In 2005, I graduated from the state music conservatory with full marks.  The final test required giving a 75 minute recital.  I played transcriptions of lute music by Molinaro, works by Castelnuovo-Tedesco and Berkeley, and some Bach and Giuliani.  The same year, I left Italy for the UK for a three year stint at Oxford University, reading music at St Peter’s College.  As a classical guitarist fresh from graduation, I was hoping that the world of Oxford academia would be an ideal place to pursue further my musicological interest in 20th century guitar music written by non-guitarist composers.  I quickly discovered that I was the only classical guitarist reading for a degree in music and, in a insular world dominated by choral music and organ scholars, I did not really feel part of Oxford’s musical scene.  Back in Italy, I started transcribing lute music for guitar from tablature and this side interest of mine became my main field of interest at Oxford University.  I borrowed a lute and taught myself how to play the lute and read music straight from tablature.  I then took lessons with the Oxford lutenist Matthew Spring and started playing the lute full time and pretty much retired my guitar for the moment.R Halffter Sonata Title Page-page-1 Isasi Tres Piezas Excerpt-page-1

I finally felt I had something to offer in Oxford and was in constant demand as a lutenist.
I was very popular with singers and played many lute songs at the time.  My Oxford experience culminated in 2008 with a critical edition of a hard-to-find anthology of lute music compiled in the 17th century by Pietro Paolo Raimondi along with a lute recital at the Holywell Music Room.Gombau Valse Excerpt-page-1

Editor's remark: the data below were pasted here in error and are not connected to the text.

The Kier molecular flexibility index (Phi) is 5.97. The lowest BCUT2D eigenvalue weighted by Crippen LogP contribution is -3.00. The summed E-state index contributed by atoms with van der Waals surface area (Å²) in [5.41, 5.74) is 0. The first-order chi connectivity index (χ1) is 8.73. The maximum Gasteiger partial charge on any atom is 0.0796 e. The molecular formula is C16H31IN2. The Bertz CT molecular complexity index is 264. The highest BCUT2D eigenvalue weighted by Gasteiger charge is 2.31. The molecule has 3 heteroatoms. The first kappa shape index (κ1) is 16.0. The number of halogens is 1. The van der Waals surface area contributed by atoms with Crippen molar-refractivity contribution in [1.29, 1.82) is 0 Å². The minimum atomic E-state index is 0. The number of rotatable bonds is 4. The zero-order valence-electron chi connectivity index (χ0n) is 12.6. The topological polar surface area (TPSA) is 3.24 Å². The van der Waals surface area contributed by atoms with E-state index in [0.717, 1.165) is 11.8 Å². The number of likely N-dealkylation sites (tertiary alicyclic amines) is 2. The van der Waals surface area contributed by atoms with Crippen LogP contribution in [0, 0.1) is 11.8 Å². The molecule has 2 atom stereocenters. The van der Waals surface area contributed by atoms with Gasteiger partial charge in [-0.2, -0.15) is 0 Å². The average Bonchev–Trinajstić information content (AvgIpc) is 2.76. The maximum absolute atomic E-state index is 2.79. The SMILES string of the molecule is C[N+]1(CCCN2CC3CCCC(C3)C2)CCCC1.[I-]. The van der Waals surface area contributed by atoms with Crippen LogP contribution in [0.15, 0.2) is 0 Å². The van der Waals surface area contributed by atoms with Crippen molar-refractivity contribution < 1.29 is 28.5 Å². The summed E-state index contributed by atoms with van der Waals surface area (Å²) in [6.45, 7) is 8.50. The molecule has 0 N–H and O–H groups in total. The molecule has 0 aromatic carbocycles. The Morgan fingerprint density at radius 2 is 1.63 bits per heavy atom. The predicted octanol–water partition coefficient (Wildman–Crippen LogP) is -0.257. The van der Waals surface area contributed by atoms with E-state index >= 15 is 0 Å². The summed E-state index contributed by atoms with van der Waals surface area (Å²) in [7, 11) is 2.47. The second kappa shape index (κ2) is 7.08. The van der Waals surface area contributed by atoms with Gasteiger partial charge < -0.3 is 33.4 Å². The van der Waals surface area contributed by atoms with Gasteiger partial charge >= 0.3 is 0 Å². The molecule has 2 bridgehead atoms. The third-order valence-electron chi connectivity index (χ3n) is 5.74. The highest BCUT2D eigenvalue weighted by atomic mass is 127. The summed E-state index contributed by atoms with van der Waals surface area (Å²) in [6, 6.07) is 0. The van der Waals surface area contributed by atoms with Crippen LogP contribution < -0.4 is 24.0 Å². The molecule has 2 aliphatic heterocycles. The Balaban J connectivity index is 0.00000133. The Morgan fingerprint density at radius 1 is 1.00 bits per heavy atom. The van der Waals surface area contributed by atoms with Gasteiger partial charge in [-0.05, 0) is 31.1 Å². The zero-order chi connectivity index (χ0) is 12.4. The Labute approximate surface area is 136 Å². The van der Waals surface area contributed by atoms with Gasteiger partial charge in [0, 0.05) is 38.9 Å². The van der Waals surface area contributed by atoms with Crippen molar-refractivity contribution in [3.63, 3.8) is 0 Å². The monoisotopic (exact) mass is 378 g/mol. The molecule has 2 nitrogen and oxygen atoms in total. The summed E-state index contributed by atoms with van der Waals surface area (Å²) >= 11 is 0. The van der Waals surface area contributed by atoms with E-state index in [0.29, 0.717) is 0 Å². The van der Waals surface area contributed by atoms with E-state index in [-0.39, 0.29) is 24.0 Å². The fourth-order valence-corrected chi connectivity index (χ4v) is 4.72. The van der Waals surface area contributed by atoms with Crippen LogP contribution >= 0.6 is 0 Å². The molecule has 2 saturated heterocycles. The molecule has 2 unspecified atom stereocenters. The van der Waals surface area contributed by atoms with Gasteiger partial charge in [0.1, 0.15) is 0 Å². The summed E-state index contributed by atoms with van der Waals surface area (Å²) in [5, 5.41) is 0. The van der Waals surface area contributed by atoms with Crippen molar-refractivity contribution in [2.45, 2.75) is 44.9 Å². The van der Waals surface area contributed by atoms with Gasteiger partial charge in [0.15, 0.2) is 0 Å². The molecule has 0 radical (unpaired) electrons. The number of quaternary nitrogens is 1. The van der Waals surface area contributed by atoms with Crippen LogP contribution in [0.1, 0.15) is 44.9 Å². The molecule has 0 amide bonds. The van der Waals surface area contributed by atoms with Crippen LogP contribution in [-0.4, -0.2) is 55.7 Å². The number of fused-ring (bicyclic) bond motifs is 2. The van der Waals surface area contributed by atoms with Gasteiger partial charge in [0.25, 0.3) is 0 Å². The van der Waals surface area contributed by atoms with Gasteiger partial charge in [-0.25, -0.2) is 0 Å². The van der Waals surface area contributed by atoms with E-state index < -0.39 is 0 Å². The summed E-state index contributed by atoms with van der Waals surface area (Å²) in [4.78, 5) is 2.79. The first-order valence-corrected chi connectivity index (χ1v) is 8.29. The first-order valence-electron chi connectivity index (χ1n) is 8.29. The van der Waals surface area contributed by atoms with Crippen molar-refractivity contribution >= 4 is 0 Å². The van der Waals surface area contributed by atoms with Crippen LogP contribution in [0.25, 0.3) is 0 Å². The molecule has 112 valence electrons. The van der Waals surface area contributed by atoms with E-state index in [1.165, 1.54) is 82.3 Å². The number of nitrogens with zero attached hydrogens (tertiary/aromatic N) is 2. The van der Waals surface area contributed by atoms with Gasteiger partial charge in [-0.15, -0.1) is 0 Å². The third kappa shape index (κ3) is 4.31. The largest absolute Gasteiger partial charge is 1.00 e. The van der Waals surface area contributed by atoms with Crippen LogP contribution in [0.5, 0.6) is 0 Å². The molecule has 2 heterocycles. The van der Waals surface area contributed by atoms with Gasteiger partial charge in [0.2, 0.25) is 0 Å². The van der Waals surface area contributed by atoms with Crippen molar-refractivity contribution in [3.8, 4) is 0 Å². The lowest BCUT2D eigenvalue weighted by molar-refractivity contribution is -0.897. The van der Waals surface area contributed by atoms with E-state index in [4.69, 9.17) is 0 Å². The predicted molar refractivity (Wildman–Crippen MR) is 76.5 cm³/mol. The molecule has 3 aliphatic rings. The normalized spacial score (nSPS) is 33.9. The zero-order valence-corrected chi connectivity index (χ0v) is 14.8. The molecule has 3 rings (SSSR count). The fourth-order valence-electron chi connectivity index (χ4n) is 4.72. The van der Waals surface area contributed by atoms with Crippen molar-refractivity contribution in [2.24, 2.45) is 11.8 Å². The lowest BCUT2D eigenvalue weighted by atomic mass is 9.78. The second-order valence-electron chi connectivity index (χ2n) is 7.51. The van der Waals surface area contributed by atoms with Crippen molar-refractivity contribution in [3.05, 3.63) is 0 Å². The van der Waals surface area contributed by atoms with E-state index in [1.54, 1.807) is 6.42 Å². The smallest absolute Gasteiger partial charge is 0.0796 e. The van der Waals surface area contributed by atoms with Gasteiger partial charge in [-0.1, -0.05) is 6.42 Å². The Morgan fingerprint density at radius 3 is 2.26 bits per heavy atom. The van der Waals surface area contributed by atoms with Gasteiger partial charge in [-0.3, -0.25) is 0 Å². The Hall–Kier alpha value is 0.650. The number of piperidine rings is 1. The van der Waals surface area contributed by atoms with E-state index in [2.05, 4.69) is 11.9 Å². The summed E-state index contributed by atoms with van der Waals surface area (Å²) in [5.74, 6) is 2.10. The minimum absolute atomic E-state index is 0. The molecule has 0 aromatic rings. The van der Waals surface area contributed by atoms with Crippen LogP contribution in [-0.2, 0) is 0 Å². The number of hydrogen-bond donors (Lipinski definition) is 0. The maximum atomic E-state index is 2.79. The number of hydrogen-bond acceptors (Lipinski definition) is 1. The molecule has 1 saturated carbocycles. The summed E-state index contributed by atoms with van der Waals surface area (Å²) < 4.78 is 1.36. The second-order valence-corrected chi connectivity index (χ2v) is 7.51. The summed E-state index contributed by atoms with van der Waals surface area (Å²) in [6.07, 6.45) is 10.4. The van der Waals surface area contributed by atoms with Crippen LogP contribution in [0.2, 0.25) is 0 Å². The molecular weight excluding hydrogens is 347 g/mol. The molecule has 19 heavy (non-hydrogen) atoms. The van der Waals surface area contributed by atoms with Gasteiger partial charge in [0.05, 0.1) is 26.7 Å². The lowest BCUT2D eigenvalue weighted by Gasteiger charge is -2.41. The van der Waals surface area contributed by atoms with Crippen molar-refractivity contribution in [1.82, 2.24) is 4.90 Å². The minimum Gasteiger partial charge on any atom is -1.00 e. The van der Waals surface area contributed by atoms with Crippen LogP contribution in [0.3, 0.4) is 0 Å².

How did I return to the classical guitar? Well, in 2008-2009 I took a PGCE course at Oxford Brookes University training to be a secondary school music teacher and in 2009-2010 I worked towards a masters degree in music.
The Oxford bubble of early music, countertenor singers and lutes of various sizes was behind me.  During those two years I slowly started revisiting my favourite Tansman, Ponce, Torroba and other ‘golden oldies’ and in 2010 I joined the Buckinghamshire Music Service as a peripatetic classical guitar teacher.
I fully regained my command of the guitar and I even think I managed to improve my technique since my days as a keen guitarist in Italy.  I resumed my research into lesser known guitar music composed by non-guitarist composers and was lucky enough to get in touch through the Internet with a group of keen South American collectors of rare guitar music who helped locate a lot of the music I perform these days.

Salazar Romancillo Excerpt-page-1At first, my recitals were based around the theme of Segovia, presenting both music he liked to play and music which unfortunately he wasn’t able to fit into his busy concert schedule.  I particularly enjoyed playing Albert Roussel’s Segovia, Gustave Samazeuilh’s Serenade and of course Tansman’s Mazurka.  All three works were written for Segovia in 1925 as a result of his Parisian debut concert in the hall of the city’s Conservatoire the year before.
Currently, my main interest is investigating Iberian guitar music written between the 1920s and 1950s beyond the Torroba, Turina and Rodrigo canons.  Some of the music belongs to the sphere of Segovia such as the works by Jaume Pahissa, Jose Antonio de Donostia, Gaspar Cassado Pedro Sanjuan and Vicente Arregui, but a lot of it belongs under the umbrella of music composed for Emilio Pujol, Regino Sainz de Maza and Narciso Yepes.  In it, we mainly find guitar music composed by the forward thinking group of Madrid composers known as the Grupo de los Ocho (Ernesto Halffter and his brother Rodolfo, Juan Jose Mantecon, Julian Bautista, Fernando Remacha, Rosa Garcia Ascot, Salvador Bacarisse and Gustavo Pittaluga).